__ One outcome of the strategic planning effort will be the three (or five or whatever) year plan that usually includes the specifics as to when, buy whom, and how the findings from the strategic planning will be implemented or rolled out.

Sound growth strategy involves the above steps, but it includes more.

Sound growth strategy is the result of sound organizational evaluation and planning, but too, sound decision making that truly is made in the organization's and its beneficiaries' best interests.  Leaders who can leave their egos, personal agendas, and even inter-personal politics at the door in order to make some sound decisions based solely on the current but as yet unmet needs of the beneficiaries (as they relate to the organization's mission and goals) and, too, based on the organization's mission are truly doing the best possible 'leader-ing' (sorry) that they could be.

__ We all know, especially in this economy, enough can not be said, here, about planning for economic downturns (with some kind of nest egg (perhaps an endowment or other assets)); creating and implementing a realistic and effective fundraising plan (which can be one year out, a 2 year plan, or so on, up to and probably preferably no more than a five year plan); and truly budgeting well for the organization and all of its individual programs/services/and their projects, annually.  Obviously, growth must be projected and quantified so that growth and too, some kind of economic buffer, can be put into place that would realistically fund the organization (at its future operational level and its expenses).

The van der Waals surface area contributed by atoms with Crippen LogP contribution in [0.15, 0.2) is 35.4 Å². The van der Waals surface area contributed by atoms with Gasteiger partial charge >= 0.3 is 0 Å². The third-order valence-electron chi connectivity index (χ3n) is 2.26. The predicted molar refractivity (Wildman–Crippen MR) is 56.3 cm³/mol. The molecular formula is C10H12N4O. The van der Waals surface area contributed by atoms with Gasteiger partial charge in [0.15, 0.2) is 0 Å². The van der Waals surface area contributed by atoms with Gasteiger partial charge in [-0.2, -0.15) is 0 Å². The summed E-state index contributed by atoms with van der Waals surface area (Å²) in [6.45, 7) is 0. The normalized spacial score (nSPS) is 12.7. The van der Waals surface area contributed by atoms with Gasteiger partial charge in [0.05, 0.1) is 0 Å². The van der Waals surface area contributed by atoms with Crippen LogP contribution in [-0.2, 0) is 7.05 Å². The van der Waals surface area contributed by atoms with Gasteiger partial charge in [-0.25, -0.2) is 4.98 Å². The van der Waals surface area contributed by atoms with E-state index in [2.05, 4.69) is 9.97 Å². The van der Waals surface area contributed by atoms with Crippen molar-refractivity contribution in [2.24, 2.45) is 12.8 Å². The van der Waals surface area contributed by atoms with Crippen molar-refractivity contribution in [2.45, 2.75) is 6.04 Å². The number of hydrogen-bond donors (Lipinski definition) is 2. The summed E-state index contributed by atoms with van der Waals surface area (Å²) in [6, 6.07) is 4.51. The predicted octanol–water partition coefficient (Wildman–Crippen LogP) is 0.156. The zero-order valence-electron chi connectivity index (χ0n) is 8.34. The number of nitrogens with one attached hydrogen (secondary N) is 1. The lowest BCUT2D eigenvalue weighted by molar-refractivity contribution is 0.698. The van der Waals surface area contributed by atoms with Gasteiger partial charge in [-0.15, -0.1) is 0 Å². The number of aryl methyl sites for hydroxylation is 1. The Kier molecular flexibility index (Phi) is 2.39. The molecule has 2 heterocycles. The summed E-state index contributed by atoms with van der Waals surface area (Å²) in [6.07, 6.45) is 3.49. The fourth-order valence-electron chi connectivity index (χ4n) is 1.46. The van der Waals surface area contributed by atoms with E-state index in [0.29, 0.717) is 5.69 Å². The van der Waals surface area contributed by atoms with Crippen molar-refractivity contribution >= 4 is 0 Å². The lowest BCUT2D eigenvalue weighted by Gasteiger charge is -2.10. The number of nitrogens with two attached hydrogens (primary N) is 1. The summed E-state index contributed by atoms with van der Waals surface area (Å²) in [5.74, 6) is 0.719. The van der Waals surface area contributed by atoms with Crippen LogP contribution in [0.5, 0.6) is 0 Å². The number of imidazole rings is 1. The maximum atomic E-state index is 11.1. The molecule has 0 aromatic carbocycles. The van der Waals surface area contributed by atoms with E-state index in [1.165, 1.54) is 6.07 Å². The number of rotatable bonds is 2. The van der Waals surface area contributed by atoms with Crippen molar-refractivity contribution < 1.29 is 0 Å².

__ Sound growth is usually bolstered with some public outreach, marketing, and public relations.  Those efforts must be planned, organized, efficient, and tailored to individually and together achieve the goals necessary to introduce, explain, put into context (regarding the organization's beneficiaries), and welcome (or even invite) the public to the new growth.  Too, it should be clear how and where the public can get more information, volunteer, or donate.

__ Growth, though always occurring should be planned, monitored, and then evaluated.  Time is the greatest ally to all anticipated and projected change.  Growth is change, and so, the who, what, where, when, how, what for, and the goals of each of the specific steps of the growth and too, the goal of the sum total or end result, of the growth should be clearly planned out.  After the growth plan is implemented and has been underway for some realistic amount of time for it to have been successful - evaluate the outcomes.  Wherever goals were not reached, determine why and how.  These findings (which are not downfalls, but rather, opportunities for the organization to learn, grow, and improve) can then be assessed, leadership and key staff can begin to come up with viable solutions, and those can be implemented (and evaluated, eventually, too, for their outcomes).